When you see “Vitamin C,” you likely think oranges. And you’re right, except when we talk about Vitamin C therapies using IV administration to treat Lyme disease. This method has been found useful because Lyme spirochete can shift into different forms, making it hard to track and eliminate.
High doses of Vitamin C, however, when given through IV, allow high concentrations of the vitamin to stay in the bloodstream, effectively killing all forms of the spirochete.
IV Vitamin C treatments can take between 2 to 4 hours. Because this version of Vitamin C is not stored in the body, it acts as a high-powered, short-term weapon against Lyme disease.
Silver Through IV
The positive effects of taking Silver have been recognized for many years. Most people think of colloidal Silver, which is a more widely used oral version. However, when discussing treatments for Lyme disease using IV methods, doctors will use silver nanoparticles.
Silver nanoparticles are more potent and more effective in killing bacteria. It has an anti-germicidal component that binds to viral enemies, disabling them. Meaning, bacteria can no longer replicate and cannot continue to harm you.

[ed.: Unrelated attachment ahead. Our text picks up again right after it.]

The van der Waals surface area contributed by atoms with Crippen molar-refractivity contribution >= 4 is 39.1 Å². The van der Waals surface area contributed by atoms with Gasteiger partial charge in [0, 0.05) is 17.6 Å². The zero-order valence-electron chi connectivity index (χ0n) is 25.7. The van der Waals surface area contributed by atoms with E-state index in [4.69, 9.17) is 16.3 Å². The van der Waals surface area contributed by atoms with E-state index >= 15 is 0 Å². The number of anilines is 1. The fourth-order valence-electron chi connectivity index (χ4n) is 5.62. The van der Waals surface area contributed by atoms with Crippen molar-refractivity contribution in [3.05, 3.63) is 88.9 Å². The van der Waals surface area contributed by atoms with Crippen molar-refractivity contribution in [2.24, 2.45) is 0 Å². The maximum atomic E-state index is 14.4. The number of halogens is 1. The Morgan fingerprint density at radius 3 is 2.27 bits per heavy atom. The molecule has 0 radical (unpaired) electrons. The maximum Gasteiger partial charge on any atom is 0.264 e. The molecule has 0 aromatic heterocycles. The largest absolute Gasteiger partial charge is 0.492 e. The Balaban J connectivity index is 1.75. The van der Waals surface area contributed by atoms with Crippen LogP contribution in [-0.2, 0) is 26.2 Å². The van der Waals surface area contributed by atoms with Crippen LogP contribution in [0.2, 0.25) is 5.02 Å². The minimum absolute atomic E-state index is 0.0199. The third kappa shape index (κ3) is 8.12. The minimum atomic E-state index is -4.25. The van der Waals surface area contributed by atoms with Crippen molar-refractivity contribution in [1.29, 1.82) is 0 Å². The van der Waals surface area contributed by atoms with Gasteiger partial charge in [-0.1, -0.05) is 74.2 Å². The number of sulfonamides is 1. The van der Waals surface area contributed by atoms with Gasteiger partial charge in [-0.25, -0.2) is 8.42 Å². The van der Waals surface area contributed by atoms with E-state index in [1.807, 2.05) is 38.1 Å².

Antioxidants Through IV
The Lyme Resource Center reports administering Methylene Blue or M-Blue through IV is an effective way to treat Lyme disease. Low doses have been shown to kill parasites and are effective in treating co-infections like babesia common with Lyme disease.
IV Glutathione, found in every cell, is an antioxidant treatment used in fighting Lyme disease by combating free radicals. Due to heavy metals and toxins we encounter daily, it is common for glutathione levels to be low or depleted. When this happens, your body cannot repair itself.
Replacing glutathione can help protect your brain, nervous system, bones, joints, muscles, and other parts of your body essential to the healing process.
Other antioxidant therapies successful with IV administration include Phosphatidylcholine. This is one of three lipids found within the body that aids in longevity and overall health. When this lipid is damaged, like bacteria associated with Lyme disease, they malfunction and can even begin to work against you.
You may have heard of the PK Protocol before. In this protocol, Phosphatidylcholine is a lipid compound that helps the body detox at the cellular level. When these lipids are functioning, cells can repair themselves and fight chronic diseases.
Vitamin IV Drips
Doctors now recognize the importance of natural vitamins to aid in the attack against diseases. Often, those living with Lyme disease have lower levels of crucial vitamins, like Ds and Bs, CoQ10, and even magnesium.
You can receive all of these vitamins through an IV drip in less than an hour. It will boost your immune system to help your body fight the effects of Lyme disease.
The first step to getting started with any of these IV treatments is to contact our doctor, who specializes in Lyme disease. Often called Lyme specialists, we can create a treatment plan based on your individual needs. We can even start today. Give us a call.